|Yale junior Katie Earle (in blue sweatshirt) helps the youngsters learn to balance themselves on
Yale librarian and skater passes on
her passion to local youngsters
Wexler/Grant Community School fourth-grader Shauntasia Hicks thinks she has
a shot at being as good a figure skater as her favorite Olympic champion, Kristi
But for now, just learning the basics of the sport at Yale’s Ingalls
Rink is enough to make her feel like a figure skating diva.
During a recent class there, Hicks showed off her new ability to spin, smiling
proudly afterwards as she glided over the ice while holding the hand of Yale
law librarian Bonnie Collier.
“She does have talent,” Collier says of Hicks after the class, adding
that the young girl’s natural ability just needs some nurturing.
Collier has an eye for seeing such talent: An accomplished figure skater who
competed regionally in her earlier years, she has also been an ice dancer and
judge for prestigious figure-skating competitions. Her own love of the sport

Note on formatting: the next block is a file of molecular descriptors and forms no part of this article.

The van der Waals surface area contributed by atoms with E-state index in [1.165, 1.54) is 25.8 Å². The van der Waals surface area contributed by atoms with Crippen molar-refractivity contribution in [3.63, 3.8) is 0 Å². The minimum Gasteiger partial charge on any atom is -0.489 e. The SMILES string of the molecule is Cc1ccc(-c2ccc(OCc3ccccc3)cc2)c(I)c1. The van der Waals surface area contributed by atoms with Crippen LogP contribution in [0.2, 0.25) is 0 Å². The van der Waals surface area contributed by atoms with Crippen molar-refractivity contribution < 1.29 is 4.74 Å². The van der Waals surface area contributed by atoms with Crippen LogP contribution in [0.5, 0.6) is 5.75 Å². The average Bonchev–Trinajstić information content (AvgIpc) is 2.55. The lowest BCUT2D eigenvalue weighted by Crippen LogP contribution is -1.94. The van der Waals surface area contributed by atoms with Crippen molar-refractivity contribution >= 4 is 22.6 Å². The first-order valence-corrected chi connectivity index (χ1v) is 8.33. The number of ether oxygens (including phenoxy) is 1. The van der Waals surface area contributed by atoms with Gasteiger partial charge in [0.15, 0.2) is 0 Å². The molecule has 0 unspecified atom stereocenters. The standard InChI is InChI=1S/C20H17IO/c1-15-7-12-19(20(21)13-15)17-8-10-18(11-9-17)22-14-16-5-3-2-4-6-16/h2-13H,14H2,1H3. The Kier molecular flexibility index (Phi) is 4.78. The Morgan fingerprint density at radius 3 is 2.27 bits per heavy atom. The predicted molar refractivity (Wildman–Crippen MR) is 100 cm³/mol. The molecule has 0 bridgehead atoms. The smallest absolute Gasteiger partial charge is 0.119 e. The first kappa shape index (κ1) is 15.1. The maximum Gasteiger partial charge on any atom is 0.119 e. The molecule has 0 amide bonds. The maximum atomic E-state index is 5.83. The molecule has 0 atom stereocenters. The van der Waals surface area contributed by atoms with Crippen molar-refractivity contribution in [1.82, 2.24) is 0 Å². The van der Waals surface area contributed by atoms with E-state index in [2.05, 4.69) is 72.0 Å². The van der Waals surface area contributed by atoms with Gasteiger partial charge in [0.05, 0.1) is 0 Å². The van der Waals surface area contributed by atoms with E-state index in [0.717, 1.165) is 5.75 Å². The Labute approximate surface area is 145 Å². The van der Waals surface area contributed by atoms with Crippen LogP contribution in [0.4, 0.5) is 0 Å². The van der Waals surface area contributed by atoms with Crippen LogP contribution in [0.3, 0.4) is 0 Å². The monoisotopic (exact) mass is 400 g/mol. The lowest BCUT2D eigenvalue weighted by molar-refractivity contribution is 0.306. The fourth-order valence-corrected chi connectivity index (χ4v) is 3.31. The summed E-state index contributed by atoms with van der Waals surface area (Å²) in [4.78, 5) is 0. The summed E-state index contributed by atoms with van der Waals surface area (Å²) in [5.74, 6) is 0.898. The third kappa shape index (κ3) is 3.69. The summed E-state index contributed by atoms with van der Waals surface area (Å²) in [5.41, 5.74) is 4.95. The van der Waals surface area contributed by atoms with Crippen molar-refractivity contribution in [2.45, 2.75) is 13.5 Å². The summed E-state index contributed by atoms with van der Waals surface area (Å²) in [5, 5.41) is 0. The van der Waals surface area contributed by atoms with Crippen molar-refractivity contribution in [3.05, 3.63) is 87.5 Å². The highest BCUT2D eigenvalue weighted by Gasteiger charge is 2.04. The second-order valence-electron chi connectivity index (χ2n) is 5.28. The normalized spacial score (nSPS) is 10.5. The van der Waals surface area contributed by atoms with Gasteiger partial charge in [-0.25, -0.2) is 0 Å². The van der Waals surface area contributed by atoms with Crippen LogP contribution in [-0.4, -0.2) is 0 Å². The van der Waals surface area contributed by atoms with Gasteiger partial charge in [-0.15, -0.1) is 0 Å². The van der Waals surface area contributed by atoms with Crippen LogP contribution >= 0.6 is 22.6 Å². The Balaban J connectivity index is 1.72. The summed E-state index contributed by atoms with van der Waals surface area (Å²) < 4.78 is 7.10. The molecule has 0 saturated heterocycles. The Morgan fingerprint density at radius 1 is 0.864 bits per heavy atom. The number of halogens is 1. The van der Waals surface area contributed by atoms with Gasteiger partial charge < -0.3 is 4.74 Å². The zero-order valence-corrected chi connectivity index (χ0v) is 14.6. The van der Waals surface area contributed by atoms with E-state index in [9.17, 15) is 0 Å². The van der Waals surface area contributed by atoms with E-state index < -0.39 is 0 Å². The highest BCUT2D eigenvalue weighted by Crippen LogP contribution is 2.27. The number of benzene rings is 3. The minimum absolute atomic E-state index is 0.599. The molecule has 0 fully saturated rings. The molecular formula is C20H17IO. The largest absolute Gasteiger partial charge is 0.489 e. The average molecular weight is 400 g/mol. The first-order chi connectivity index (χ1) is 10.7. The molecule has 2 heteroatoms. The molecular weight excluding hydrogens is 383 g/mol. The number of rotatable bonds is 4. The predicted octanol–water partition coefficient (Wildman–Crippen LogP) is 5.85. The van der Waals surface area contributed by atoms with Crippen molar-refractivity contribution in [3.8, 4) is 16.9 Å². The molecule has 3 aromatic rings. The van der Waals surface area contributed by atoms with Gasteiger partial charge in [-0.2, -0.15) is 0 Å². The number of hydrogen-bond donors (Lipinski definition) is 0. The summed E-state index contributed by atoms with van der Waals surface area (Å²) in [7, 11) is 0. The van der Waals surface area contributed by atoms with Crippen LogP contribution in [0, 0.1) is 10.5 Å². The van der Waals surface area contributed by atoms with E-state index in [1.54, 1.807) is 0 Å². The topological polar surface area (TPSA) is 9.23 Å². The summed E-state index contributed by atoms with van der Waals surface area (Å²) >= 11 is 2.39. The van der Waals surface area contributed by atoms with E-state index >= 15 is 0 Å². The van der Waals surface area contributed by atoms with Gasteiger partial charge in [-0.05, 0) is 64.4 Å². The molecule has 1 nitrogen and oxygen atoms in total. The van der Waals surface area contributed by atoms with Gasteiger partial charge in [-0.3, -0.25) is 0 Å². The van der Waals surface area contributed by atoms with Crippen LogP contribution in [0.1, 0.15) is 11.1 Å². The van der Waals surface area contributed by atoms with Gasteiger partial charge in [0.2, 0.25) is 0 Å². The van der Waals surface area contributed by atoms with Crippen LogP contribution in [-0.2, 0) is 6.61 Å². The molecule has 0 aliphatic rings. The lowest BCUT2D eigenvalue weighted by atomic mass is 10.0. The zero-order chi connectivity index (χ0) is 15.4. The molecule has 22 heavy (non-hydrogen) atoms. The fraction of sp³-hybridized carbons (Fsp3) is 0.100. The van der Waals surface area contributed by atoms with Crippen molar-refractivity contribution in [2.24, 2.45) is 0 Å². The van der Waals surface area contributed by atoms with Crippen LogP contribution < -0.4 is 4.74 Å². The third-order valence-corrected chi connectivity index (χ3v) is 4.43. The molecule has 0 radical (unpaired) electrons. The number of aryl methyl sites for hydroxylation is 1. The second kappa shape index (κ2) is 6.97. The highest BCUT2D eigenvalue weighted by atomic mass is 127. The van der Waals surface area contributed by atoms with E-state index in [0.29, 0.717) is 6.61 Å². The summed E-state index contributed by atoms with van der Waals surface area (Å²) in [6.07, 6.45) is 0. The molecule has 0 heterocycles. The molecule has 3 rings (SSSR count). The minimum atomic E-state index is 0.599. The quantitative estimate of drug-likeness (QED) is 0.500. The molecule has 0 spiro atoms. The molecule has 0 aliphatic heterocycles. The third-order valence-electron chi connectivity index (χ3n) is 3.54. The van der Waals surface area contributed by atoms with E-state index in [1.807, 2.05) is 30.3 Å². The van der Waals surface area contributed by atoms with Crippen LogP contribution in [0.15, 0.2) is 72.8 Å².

of skating — and her desire to share that passion with others — led
her to launch last year the Yale-Wexler Grant Skating Program, where Hicks
is getting the encouragement she needs to further develop her skills.
|Anatasia Shortridge, Shauntasia Hicks and Bonnie Collier take a minute to pose on the ice during a recent skating session at Ingalls Rink.
“I’ve been a skater all my life but before last year, I had never
done anything specifically for other skaters,” explains Collier. “The
Wexler/Grant Community School is very near Ingalls Rink, in a community that
is struggling, and it just seemed that having the school kids learn to skate
at a rink they might not otherwise visit could be a nice activity for them.”
Collier called Yale’s Department of Athletics, which donated an hour
of weekly rink time to the program, and, with a small fund from donations and
her own contribution, she visited local skate shops in search of used skates
for the children. She also purchased helmets for the beginning skaters.
In its first year, more than 20 third-grade students from Wexler/Grant joined